Adrienne Winans is a fourth-year PhD candidate in the Department of History at the Ohio State University. Her dissertation interrogates the intersection of gender, race, and space through the everyday experiences of Asian American women and families. She examines how urban space facilitated possibilities for ordinary women and men to challenge and cross community, societal, and state boundaries from the Progressive Era through World War II. She received her MA in World History from New York University. Along with women’s and gender history, her research interests include Asian American history, world history, transnationalism, and race, ethnicity, and the nation.
Sherri Williams is a PhD student at Syracuse University where she studies media diversity, social media, social TV and how people of color use social media and how they are represented on social networks. She appeared on CNN’s Piers Morgan Live show to discuss social media images of Rachel Jeantel after Jeantel testified in the George Zimmerman trial. Williams’ dissertation will focus on images of women of color on reality television and Twitter. Williams has taught journalism writing and media diversity classes and she incorporates social media into her courses. Before entering academia Williams was a print journalist for a decade including at The Associated Press. She covered several beats including education, courts, social services and immigrant/minority/marginalized communities. Her work has appeared in Essence, Ebony, Upscale, The Source and The Quill magazines. You can follow her on Twitter @SherriWrites.
Timeka N. Williams is a Rackham Merit Fellow in the Communication Studies Doctoral Program at the University of Michigan and a recipient of the Mary Gardner Award for Graduate Research (AEJMC). She studies Black audiences throughout sites of the African Diaspora and focuses on questions of race, gender, and faith, as they converge around everyday media. Williams’ current work explores transnational codes of womanhood and spirituality in Black women’s media landscape.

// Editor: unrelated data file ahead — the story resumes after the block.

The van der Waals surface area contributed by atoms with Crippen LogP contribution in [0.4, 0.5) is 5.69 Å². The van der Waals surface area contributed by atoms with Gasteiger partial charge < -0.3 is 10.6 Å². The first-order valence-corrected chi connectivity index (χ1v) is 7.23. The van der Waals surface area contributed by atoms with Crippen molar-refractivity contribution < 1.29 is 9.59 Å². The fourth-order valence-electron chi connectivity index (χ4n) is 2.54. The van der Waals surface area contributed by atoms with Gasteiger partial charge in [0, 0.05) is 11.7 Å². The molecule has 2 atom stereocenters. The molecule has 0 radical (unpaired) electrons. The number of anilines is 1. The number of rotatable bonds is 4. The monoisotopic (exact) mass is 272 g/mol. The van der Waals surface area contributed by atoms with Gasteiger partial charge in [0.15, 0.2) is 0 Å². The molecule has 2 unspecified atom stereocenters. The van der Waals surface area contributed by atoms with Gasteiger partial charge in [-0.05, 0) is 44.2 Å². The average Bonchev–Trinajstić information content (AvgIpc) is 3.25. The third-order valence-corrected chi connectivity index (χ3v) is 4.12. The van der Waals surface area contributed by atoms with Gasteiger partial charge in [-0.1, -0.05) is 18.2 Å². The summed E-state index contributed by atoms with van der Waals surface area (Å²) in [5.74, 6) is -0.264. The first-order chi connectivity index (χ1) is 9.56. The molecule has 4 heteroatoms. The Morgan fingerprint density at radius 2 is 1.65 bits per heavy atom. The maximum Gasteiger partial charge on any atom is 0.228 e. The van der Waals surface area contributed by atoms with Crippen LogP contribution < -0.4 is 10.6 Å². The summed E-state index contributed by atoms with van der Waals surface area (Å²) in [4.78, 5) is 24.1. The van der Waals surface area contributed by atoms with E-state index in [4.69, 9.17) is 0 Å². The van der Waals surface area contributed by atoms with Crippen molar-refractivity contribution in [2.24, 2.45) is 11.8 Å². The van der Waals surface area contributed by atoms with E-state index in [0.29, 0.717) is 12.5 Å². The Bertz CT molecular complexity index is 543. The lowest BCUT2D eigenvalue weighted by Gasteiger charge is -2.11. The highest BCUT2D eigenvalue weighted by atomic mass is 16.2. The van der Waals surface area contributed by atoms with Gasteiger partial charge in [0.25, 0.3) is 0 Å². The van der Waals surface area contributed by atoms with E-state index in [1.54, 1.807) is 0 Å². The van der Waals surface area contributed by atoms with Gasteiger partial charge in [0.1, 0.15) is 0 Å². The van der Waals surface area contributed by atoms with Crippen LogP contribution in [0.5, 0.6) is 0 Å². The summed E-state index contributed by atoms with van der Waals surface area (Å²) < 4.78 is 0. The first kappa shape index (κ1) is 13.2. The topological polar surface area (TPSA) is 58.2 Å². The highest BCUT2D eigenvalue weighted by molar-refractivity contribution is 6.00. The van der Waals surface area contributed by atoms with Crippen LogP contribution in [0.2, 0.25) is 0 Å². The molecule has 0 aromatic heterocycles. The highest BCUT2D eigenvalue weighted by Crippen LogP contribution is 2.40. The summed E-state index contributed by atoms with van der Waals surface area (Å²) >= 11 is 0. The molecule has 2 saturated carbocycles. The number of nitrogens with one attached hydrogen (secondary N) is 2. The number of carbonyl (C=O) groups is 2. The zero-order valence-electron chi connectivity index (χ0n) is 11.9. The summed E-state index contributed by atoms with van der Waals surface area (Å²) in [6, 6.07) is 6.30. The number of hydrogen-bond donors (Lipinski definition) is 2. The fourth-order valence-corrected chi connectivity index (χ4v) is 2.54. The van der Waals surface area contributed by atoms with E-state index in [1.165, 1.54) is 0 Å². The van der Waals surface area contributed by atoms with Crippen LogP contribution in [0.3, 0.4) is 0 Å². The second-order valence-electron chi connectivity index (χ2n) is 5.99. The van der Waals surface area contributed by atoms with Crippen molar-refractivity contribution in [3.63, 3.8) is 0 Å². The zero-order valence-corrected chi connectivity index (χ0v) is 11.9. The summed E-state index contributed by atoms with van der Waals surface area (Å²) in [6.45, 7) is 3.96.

Jacki Willson is a lecturer in Cultural Studies for Fashion, Jewelry and Textiles students at Central Saint Martins, London. She has a background in Fine Art practice, specifically performance based and her theoretical and historical PhD explored women’s performance art-artiste-activist practice in relation to a politics of representation. One strand of this was extended into her first publication entitled, The Happy Stripper: Pleasures and Politics of the New Burlesque (2008). She is currently writing a second book for I.B.Tauris called, Being Gorgeous: Feminism, Sexuality and the Pleasures of the Visual, which will be published in 2014.
Gary Wood is an ABD doctoral student and an adjunct professor in the department of sociology at Virginia Tech, where he specializes in Women’s and Gender Studies, Africana Studies and Global Political Economy. He is also the editor-in-chief of the peer-reviewed academic journal “Sociology of Islam,” published by Brill. Gary is a spatial theorist and his overall research agenda encompasses race, class and gender in a transnational and transcultural context. His media-related research includes the examination of gender and race in Equinox Fitness advertising, an analysis of thematic content over multiple years among winners of the Black Weblog Awards and his MS dissertation examined 20 years of images and content in Islamic children’s books. He teaches undergraduate courses in Africana Studies and Sociology at Virginia Tech and adult continuing education courses in Creativity and Innovation in the Workplace at the Roanoke Higher Education Center.
Hannah Yelin’s current research interests are celebrity, gender, autobiography, critical theory, and media. Her PhD at UEA’s school of American Studies analyses the memoirs of young, female celebrities and their use of the rhetoric of empowerment to tell stories of being out of control. After a BA in English and Comparative Literature at Goldsmiths’ she completed an MA in European Literature, Culture and Thought at Queen Mary with a dissertation examining the gendered ethics of the attribution of meaning and authority within contemporary literary fiction. Hannah then had a 10 year career in advertising before her recent return to academia. During this time she worked for organizations ranging from small organizations such as the Charities Aid Foundation to behemoths like the BBC. She has won many awards including €50,000 prize money for sexual health charity Brook Advisory, a Promax Effectiveness award for repositioning national treasure Radio 3, and awards from the Media Guardian, the Institute of Practitioners in Advertising, and the Grand Prix at the Design Business Awards for the creation of the TV channel Dave. She can now mostly be found knee deep in celebrity memoirs weighing up the intersections between authenticity, agency and access.